Awdziejczyk again reiterated that the anger being expressed by tenants are warranted considering their living conditions and VareCo's lack of response.

"There's a lot of frustration because like I said, these are people's living conditions," Awdziejczyk said. "Person to person, if all of your toilets were broken and you were s******* in a bucket and I was the person responsible, I don't think you would be coming at me with any more respect than the people are right now."

Deb Powers, a member of the Reed Tenants Union, airs complaints about her living conditions during a meeting with her landlords and property managers from VareCo and Liv Lavender Property Management. July 19, 2023.
Kevin J. Beaty/Denverite
Lauren Awdziejczyk, an organizer with Denver Aurora Tenants United, speaks to the landlords and property managers of Lakewood's Reed apartments during a meeting with tenants about substandard living conditions. July 19, 2023.
Kevin J. Beaty/Denverite

After forming the Reed Tenants Union last month, residents drafted a demand letter requesting a meeting and listing the inhabitable conditions such as mold, broken plumbing fixtures, and insufficient seals on doors and windows.

Other issues include safety concerns, transparency issues with the collective utility charges and a need for respectful, unthreatening communication.

They delivered that letter last week in a tense and what residents called "hostile" interaction.

However disappointing the interaction was, residents and DATU members said that it was expected from VareCo because tenants at other properties owned by the firm have reported similar treatment.

In November 2021, VareCo was sued for wrongful eviction by tenants of the Summit View Inn in Aurora, who said armed security guards forced them to leave their units.

VareCo settled with three tenants, The Colorado Sun reported, but were then sued by an additional 18 residents in a similar claim.

Before the meeting ended, VareCo leaders made a slew of commitments.

VareCo leaders requested a line-item sheet detailing what problems were in each unit, so they could fix each apartment individually. They also committed to having professional licensed workers come to fix the problems.

They told residents they would look into improving safety measures around the complex and asked that they communicate directly with VareCo via email for any future concerns.

All communication would receive responses within 24 hours, Daniel Doyle said.

Denverite approached the VareCo representatives for comment after the meeting, but they declined. Denverite then gave representatives several forms of contact information but comment has not yet been offered. We'll update if we hear from them.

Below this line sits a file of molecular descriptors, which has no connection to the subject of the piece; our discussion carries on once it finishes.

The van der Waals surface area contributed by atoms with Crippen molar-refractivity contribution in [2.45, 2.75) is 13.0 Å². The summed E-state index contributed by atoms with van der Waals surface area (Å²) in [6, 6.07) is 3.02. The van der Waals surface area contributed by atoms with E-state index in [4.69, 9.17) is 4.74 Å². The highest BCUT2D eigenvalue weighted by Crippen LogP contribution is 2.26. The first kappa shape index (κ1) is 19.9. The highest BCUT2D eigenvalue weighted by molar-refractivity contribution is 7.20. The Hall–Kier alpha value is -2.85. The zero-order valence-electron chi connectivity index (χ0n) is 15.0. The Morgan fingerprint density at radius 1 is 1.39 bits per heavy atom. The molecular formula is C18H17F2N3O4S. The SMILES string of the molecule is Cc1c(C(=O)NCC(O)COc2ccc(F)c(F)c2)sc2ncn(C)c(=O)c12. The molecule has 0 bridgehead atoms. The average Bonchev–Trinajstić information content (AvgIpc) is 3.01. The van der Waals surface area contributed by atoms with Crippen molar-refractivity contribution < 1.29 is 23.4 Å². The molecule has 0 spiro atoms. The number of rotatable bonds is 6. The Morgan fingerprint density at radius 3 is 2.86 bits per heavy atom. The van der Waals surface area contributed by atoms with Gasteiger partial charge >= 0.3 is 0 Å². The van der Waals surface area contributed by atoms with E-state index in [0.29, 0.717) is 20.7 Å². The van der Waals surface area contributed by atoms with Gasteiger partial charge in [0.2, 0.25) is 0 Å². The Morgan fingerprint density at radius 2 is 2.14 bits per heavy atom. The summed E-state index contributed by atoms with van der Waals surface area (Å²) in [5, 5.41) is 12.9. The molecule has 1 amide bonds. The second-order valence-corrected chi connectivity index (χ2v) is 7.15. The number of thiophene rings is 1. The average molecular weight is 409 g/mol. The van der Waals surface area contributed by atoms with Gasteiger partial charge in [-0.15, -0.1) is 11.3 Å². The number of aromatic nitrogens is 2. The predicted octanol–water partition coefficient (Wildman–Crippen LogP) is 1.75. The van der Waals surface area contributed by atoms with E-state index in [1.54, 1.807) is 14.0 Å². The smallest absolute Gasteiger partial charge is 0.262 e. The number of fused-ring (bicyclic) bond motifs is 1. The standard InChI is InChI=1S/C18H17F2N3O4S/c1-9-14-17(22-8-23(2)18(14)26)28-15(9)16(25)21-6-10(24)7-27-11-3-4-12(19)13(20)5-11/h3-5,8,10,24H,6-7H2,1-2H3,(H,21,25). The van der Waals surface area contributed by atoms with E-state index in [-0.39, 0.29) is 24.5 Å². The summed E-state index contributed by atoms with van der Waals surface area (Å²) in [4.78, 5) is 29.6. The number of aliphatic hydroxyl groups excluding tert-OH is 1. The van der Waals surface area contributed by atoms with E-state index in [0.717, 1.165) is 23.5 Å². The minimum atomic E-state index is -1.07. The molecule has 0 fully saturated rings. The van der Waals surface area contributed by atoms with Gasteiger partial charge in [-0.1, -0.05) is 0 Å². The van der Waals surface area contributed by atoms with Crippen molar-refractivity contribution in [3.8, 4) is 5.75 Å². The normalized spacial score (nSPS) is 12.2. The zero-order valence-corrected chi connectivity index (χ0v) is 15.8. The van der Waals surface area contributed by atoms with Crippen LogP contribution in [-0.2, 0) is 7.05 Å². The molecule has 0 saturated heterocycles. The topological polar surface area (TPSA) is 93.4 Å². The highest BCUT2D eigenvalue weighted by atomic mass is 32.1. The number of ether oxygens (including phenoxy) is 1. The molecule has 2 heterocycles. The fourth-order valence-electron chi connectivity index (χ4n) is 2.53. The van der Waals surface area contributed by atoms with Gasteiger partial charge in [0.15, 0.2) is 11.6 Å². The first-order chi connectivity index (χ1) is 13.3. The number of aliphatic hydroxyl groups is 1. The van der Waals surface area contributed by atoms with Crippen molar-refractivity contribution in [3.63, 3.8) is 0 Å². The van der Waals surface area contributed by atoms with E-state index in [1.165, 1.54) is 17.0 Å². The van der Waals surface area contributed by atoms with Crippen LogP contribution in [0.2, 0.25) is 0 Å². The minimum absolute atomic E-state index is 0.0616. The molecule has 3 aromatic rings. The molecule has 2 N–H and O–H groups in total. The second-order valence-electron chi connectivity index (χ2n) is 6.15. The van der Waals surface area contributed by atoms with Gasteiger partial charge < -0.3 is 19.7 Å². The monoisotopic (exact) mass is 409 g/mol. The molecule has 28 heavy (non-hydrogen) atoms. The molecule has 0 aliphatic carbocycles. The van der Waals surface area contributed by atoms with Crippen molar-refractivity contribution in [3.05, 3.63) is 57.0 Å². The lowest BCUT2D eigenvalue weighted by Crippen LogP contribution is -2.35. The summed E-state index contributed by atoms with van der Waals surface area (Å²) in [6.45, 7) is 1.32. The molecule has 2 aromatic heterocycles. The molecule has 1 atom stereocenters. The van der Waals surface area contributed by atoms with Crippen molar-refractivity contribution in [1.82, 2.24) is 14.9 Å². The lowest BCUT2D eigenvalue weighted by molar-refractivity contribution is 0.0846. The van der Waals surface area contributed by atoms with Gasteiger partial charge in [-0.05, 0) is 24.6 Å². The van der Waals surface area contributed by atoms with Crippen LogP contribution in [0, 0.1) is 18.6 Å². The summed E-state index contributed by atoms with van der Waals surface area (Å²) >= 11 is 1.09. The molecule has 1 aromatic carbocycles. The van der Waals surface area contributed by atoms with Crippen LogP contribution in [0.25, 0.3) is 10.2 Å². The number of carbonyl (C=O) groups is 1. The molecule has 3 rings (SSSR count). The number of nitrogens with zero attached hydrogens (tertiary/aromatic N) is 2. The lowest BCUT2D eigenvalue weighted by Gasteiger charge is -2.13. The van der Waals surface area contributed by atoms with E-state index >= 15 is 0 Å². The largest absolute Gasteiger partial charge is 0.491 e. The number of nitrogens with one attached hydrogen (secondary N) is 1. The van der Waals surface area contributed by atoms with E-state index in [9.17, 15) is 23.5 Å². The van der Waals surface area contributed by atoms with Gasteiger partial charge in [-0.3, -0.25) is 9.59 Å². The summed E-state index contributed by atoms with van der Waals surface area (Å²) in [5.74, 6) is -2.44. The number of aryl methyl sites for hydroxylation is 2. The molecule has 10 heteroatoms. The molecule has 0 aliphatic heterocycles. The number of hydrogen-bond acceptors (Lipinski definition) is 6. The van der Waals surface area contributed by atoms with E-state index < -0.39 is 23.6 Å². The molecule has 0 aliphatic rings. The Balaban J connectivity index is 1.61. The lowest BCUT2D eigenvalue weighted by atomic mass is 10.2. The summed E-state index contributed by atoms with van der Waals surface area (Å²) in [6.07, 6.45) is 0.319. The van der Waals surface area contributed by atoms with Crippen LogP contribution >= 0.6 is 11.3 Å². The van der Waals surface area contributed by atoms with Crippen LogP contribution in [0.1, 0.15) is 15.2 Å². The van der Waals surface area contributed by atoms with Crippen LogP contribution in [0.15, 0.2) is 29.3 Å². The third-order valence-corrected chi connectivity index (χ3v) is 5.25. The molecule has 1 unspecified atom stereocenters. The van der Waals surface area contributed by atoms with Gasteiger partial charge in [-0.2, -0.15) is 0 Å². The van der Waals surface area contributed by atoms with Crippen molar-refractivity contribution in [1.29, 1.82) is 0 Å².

Deb Powers, a member of the Reed Tenants Union, airs complaints about her living conditions during a meeting with her landlords and property managers from VareCo and Liv Lavender Property Management. July 19, 2023.
Kevin J. Beaty/Denverite

Bruno Tapia, an organizer with DATU, told residents they should take the meeting as a win but also remain cautious.

"It definitely indicated that they know they're in the wrong. That they know they've been trying to pull a fast one on tenants, trying to push it to see how far they can get away with things," Tapia said. "It's clear they've been taken advantage of these tenants. If they truly follow through with all the promises they made today, it will be a victory for the tenants. If they don't, we'll have to continue raising these issues."

Nicole Wierman, who has lived at the Reed since 2019, before VareCo purchased the property, said they hope things do get better.

Wierman said things went downhill after the purchase and agreed some of the issues may be due to the transfer of properties but the issues have reached a peak of inhabitability.

Wierman said they've found people sleeping in their stairwell, people doing drugs in the stairwell that don't live in the complex and their AC has been broken for quite some time.

Wierman added that they hope VareCo stands by their commitments without any retaliation, a sentiment shared amongst residents since they started the union. But for now, all residents can do is wait as they have been doing.

"It felt very performative," Wierman said. "It feels weird for them to say 'Yes, we'll do everything' without even taking a moderated approach while still being so aggressive...I don't want to move out of here. I hope that they were just agitated because of the group of people around them being agitated and that they are actually committed."

Jasmine Brior wrote "FIX MY HOUSE" and "HEAT: NO, CLEAN H20: NO" on her windows before she was evicted from the Reed apartment building in Lakewood.. July 12, 2023.
Kevin J. Beaty/Denverite